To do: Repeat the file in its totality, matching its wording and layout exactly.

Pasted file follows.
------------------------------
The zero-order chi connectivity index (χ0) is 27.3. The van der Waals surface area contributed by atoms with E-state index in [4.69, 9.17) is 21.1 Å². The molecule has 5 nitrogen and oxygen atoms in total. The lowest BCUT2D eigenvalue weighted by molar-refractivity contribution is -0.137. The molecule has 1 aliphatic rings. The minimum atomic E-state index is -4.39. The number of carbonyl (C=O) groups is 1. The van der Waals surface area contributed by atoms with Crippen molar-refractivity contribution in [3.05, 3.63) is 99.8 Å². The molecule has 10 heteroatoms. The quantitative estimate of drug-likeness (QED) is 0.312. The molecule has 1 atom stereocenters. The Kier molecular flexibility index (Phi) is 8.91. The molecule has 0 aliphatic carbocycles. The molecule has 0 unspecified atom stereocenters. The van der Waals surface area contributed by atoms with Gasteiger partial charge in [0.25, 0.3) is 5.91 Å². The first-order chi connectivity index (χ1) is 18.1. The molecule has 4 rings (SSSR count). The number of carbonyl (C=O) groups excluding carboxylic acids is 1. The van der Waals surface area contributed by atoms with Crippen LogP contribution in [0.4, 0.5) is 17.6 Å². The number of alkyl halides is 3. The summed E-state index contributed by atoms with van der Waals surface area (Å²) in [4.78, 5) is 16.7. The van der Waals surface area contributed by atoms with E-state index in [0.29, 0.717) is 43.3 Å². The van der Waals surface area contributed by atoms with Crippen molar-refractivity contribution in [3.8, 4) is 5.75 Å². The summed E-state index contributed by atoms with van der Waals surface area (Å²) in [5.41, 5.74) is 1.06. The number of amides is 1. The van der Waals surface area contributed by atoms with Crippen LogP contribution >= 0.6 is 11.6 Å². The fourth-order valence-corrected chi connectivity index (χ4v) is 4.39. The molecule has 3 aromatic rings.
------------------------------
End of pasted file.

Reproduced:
The zero-order chi connectivity index (χ0) is 27.3. The van der Waals surface area contributed by atoms with E-state index in [4.69, 9.17) is 21.1 Å². The molecule has 5 nitrogen and oxygen atoms in total. The lowest BCUT2D eigenvalue weighted by molar-refractivity contribution is -0.137. The molecule has 1 aliphatic rings. The minimum atomic E-state index is -4.39. The number of carbonyl (C=O) groups is 1. The van der Waals surface area contributed by atoms with Crippen molar-refractivity contribution in [3.05, 3.63) is 99.8 Å². The molecule has 10 heteroatoms. The quantitative estimate of drug-likeness (QED) is 0.312. The molecule has 1 atom stereocenters. The Kier molecular flexibility index (Phi) is 8.91. The molecule has 0 aliphatic carbocycles. The molecule has 0 unspecified atom stereocenters. The van der Waals surface area contributed by atoms with Gasteiger partial charge in [0.25, 0.3) is 5.91 Å². The first-order chi connectivity index (χ1) is 18.1. The molecule has 4 rings (SSSR count). The number of carbonyl (C=O) groups excluding carboxylic acids is 1. The van der Waals surface area contributed by atoms with Crippen LogP contribution in [0.4, 0.5) is 17.6 Å². The number of alkyl halides is 3. The summed E-state index contributed by atoms with van der Waals surface area (Å²) in [4.78, 5) is 16.7. The van der Waals surface area contributed by atoms with E-state index in [0.29, 0.717) is 43.3 Å². The van der Waals surface area contributed by atoms with Crippen molar-refractivity contribution in [3.8, 4) is 5.75 Å². The summed E-state index contributed by atoms with van der Waals surface area (Å²) in [5.41, 5.74) is 1.06. The number of amides is 1. The van der Waals surface area contributed by atoms with Crippen LogP contribution >= 0.6 is 11.6 Å². The fourth-order valence-corrected chi connectivity index (χ4v) is 4.39. The molecule has 3 aromatic rings.